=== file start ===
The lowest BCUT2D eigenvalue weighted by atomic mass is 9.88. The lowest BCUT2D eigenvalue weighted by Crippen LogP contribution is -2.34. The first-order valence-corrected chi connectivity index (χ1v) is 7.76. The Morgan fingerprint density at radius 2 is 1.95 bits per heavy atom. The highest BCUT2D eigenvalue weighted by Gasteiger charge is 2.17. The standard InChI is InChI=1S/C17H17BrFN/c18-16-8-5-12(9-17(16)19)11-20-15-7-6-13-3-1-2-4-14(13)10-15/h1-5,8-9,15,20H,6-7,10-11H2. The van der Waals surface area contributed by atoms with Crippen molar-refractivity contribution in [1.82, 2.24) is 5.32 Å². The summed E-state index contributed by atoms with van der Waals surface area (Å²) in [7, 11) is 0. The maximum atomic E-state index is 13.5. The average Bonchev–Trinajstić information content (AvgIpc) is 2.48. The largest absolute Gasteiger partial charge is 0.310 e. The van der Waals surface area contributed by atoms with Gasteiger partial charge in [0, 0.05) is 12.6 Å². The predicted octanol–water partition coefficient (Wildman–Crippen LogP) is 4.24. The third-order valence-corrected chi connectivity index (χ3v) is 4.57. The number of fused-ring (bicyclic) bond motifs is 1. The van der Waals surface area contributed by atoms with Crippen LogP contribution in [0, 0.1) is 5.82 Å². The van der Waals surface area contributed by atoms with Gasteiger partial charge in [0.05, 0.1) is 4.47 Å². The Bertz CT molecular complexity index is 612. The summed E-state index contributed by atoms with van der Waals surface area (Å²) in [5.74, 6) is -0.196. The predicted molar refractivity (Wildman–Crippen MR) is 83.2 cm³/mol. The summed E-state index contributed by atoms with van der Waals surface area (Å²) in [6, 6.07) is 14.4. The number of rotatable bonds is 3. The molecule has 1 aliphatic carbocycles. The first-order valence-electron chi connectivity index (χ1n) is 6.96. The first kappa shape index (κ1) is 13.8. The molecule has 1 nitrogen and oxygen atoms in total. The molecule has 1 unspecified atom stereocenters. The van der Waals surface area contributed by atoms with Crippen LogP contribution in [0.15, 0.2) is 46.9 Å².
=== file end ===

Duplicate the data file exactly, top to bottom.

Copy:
The lowest BCUT2D eigenvalue weighted by atomic mass is 9.88. The lowest BCUT2D eigenvalue weighted by Crippen LogP contribution is -2.34. The first-order valence-corrected chi connectivity index (χ1v) is 7.76. The Morgan fingerprint density at radius 2 is 1.95 bits per heavy atom. The highest BCUT2D eigenvalue weighted by Gasteiger charge is 2.17. The standard InChI is InChI=1S/C17H17BrFN/c18-16-8-5-12(9-17(16)19)11-20-15-7-6-13-3-1-2-4-14(13)10-15/h1-5,8-9,15,20H,6-7,10-11H2. The van der Waals surface area contributed by atoms with Crippen molar-refractivity contribution in [1.82, 2.24) is 5.32 Å². The summed E-state index contributed by atoms with van der Waals surface area (Å²) in [7, 11) is 0. The maximum atomic E-state index is 13.5. The average Bonchev–Trinajstić information content (AvgIpc) is 2.48. The largest absolute Gasteiger partial charge is 0.310 e. The van der Waals surface area contributed by atoms with Gasteiger partial charge in [0, 0.05) is 12.6 Å². The predicted octanol–water partition coefficient (Wildman–Crippen LogP) is 4.24. The third-order valence-corrected chi connectivity index (χ3v) is 4.57. The number of fused-ring (bicyclic) bond motifs is 1. The van der Waals surface area contributed by atoms with Crippen LogP contribution in [0, 0.1) is 5.82 Å². The van der Waals surface area contributed by atoms with Gasteiger partial charge in [0.05, 0.1) is 4.47 Å². The Bertz CT molecular complexity index is 612. The summed E-state index contributed by atoms with van der Waals surface area (Å²) in [5.74, 6) is -0.196. The predicted molar refractivity (Wildman–Crippen MR) is 83.2 cm³/mol. The summed E-state index contributed by atoms with van der Waals surface area (Å²) in [6, 6.07) is 14.4. The number of rotatable bonds is 3. The molecule has 1 aliphatic carbocycles. The first-order valence-electron chi connectivity index (χ1n) is 6.96. The first kappa shape index (κ1) is 13.8. The molecule has 1 nitrogen and oxygen atoms in total. The molecule has 1 unspecified atom stereocenters. The van der Waals surface area contributed by atoms with Crippen LogP contribution in [0.15, 0.2) is 46.9 Å².